In 1999, the Reverends George Freeman and Daniel Zimmerman incorporated Universal Life Church and ULC Monastery as an independent corporation, and they developed a higher set of rules and ethical standards for the new ULC. As Rev. Freeman notes,“We officially separated from the corporation in Modesto, and our non-profit corporation still runs now. Rev. Zimmerman has since passed away, and I have since taken the role of fulfillment. In other words, I oversee our process of ordaining people online.”
Now, Let’s Talk Ordination… and Lawsuits
This leads to perhaps the one thing that the Universal Life Church is best known for: its universal acceptance of people seeking to become ordained ministers. This is one practice from the early ULC days that Rev. Freeman continues to oversee at the present-day ULC, albeit one that he constantly strives to keep to the highest legal, ethical, and spiritual standards.
For Rev. Freeman, this is not merely a matter of convenience. Rather, the ULC’s ordination policies are part of a larger struggle for religious freedom: “Around 2010, I realized that there are a number of states that fight legal and procedural battles against ministers, states where wedding officiants can’t actually officiate weddings. This was a problem in states like Pennsylvania, Nevada, and New York. Just recently, we finished a case with Tennessee. We’re still watching a case that may pop up in Virginia.”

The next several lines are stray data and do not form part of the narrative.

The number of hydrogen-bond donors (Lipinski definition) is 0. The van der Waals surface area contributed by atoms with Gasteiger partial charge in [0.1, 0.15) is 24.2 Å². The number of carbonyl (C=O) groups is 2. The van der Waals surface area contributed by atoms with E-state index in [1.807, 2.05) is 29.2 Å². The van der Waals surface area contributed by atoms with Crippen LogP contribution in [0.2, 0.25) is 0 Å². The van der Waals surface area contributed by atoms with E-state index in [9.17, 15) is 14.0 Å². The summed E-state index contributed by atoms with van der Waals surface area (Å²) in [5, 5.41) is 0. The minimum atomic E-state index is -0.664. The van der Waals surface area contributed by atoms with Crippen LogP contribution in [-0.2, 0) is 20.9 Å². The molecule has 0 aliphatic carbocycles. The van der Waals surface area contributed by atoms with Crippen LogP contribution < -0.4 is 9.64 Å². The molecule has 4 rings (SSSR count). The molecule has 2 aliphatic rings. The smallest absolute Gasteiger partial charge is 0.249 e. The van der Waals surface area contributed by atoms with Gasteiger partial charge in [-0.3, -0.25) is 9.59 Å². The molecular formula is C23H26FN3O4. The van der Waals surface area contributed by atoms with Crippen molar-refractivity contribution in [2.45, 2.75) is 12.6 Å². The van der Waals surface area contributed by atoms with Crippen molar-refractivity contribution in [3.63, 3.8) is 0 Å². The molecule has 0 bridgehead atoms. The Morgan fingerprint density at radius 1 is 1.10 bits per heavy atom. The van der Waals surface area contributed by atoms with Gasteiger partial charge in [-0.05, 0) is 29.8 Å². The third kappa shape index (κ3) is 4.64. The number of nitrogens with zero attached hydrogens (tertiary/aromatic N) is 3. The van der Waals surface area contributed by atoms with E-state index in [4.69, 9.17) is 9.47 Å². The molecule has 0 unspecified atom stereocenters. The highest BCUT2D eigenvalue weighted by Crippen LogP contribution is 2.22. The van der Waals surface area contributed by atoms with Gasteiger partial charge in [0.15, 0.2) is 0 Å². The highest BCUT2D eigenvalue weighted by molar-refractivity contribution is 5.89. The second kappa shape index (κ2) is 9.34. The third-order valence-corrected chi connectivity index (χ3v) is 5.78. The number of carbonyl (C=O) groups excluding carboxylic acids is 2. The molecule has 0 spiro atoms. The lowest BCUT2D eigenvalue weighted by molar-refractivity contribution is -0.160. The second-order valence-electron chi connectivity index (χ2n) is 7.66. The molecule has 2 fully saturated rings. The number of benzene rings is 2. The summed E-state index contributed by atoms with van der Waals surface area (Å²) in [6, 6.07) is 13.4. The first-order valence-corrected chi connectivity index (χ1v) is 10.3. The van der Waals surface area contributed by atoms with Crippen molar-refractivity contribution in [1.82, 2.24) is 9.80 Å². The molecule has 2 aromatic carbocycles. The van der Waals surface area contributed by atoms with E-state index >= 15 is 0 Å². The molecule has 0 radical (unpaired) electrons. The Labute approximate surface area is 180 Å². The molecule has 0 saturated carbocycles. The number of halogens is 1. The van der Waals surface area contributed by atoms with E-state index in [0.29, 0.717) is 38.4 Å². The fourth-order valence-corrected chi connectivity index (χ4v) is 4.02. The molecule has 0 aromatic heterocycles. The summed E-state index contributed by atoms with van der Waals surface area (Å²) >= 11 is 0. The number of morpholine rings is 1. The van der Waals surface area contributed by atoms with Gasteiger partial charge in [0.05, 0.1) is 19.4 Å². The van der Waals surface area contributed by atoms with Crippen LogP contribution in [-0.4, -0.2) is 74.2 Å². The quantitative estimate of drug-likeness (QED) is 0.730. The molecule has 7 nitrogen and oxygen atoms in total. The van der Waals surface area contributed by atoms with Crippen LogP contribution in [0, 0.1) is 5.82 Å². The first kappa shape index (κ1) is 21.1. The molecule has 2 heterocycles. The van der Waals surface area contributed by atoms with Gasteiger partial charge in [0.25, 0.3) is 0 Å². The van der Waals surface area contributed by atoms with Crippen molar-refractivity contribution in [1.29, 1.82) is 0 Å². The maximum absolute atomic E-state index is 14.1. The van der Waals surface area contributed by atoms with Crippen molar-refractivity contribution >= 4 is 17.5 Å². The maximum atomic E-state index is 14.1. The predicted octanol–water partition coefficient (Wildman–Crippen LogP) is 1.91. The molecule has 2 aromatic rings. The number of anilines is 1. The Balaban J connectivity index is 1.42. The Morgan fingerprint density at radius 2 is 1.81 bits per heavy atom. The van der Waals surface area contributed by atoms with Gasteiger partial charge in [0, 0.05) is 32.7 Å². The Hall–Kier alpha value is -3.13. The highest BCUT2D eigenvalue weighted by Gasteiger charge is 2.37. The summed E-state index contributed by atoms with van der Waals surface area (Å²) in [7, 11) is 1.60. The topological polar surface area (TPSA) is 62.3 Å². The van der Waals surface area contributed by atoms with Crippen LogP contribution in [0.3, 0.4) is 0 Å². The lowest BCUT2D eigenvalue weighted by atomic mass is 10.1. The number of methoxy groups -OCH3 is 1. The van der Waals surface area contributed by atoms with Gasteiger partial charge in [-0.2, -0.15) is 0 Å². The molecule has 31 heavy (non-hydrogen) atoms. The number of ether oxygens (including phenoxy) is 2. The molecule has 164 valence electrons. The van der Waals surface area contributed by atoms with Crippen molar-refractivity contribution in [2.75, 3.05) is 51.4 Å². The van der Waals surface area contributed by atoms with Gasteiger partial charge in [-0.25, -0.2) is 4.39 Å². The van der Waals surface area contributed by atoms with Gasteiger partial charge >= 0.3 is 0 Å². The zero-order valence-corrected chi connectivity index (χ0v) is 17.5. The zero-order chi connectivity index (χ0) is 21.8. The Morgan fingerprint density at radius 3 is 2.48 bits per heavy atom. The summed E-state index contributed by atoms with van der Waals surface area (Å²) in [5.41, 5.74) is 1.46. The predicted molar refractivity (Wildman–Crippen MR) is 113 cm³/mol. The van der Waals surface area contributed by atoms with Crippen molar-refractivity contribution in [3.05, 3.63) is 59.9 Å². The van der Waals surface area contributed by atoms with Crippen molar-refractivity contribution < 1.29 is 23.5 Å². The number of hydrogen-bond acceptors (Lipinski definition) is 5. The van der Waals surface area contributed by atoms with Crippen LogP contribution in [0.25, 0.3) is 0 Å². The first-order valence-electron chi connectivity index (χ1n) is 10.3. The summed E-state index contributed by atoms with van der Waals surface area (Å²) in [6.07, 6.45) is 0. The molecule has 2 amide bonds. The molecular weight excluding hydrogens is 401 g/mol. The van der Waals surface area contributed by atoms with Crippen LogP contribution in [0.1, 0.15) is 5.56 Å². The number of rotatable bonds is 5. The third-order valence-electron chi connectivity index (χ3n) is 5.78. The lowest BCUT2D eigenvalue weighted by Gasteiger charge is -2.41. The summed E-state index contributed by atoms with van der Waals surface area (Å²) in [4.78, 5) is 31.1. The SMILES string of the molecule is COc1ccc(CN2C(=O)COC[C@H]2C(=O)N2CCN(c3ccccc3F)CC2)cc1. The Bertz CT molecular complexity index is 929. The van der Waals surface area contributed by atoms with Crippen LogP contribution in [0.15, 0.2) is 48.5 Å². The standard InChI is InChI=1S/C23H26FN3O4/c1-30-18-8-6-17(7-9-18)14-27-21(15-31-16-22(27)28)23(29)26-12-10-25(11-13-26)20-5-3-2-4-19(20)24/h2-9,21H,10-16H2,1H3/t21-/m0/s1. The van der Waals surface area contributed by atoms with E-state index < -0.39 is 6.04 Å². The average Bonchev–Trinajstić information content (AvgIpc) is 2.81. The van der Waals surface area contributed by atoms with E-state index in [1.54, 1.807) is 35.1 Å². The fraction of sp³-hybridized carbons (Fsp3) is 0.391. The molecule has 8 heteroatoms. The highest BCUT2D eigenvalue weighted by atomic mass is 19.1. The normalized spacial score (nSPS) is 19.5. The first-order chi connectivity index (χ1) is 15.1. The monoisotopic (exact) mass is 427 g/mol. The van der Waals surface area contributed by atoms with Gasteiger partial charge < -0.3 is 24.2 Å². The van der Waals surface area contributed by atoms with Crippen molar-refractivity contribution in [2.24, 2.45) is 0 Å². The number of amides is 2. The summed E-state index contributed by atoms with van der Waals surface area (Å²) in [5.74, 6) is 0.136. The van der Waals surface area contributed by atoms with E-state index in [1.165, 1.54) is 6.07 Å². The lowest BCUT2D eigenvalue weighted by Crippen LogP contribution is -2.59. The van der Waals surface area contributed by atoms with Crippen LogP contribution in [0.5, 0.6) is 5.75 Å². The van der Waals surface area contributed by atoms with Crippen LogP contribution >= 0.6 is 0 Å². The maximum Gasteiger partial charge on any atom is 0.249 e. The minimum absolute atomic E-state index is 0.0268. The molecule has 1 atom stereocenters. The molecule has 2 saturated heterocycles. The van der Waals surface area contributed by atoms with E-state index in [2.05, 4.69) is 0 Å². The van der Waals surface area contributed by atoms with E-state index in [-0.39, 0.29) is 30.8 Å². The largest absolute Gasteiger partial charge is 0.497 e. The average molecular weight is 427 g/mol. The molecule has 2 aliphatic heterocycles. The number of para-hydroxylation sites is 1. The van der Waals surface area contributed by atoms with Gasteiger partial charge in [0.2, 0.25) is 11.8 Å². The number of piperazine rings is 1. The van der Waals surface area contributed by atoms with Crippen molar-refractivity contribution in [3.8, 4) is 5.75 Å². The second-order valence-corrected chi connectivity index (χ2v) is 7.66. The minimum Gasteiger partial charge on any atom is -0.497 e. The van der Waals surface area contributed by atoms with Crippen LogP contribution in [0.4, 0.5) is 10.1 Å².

Once again, Freeman and the ULC went to court. But this time, under Rev. George Freeman, the ULC sued to protect the right of ministers to practice their faith and officiate ceremonies like weddings. As Rev. Freeman himself explains, “We’ve been fighting court cases for our ministers and wedding officiants. I’m very proud of our efforts, and I thank the gods that we’ve won every one of these lawsuits.”
Like the original Modesto-led Universal Life Church, the present-day Universal Life Church Ministries continues to open its doors to everyone, and that includes allowing anyone to get ordained. Not only does the ULC continue to make it easy for anyone who’s interested to get ordained, but the ULC was also one of the first churches to begin officiating same-sex weddings. The ULC continues to support efforts inside and outside the courts to protect religious freedom for everyone inside and outside the ULC, and the ULC continues to partner with multiple charitable organizations to give back to the larger community.
The Universal Life Church Is a Different Kind of Church
If you’re still trying to wrap your head around the concept that the Universal Life Church is more than just a place where anyone can get ordained, that it’s really more of a holistic institution dedicated to social justice and equitable spiritual growth, Rev. George Freeman has plenty more to say on the state of religion and faith communities in contemporary society.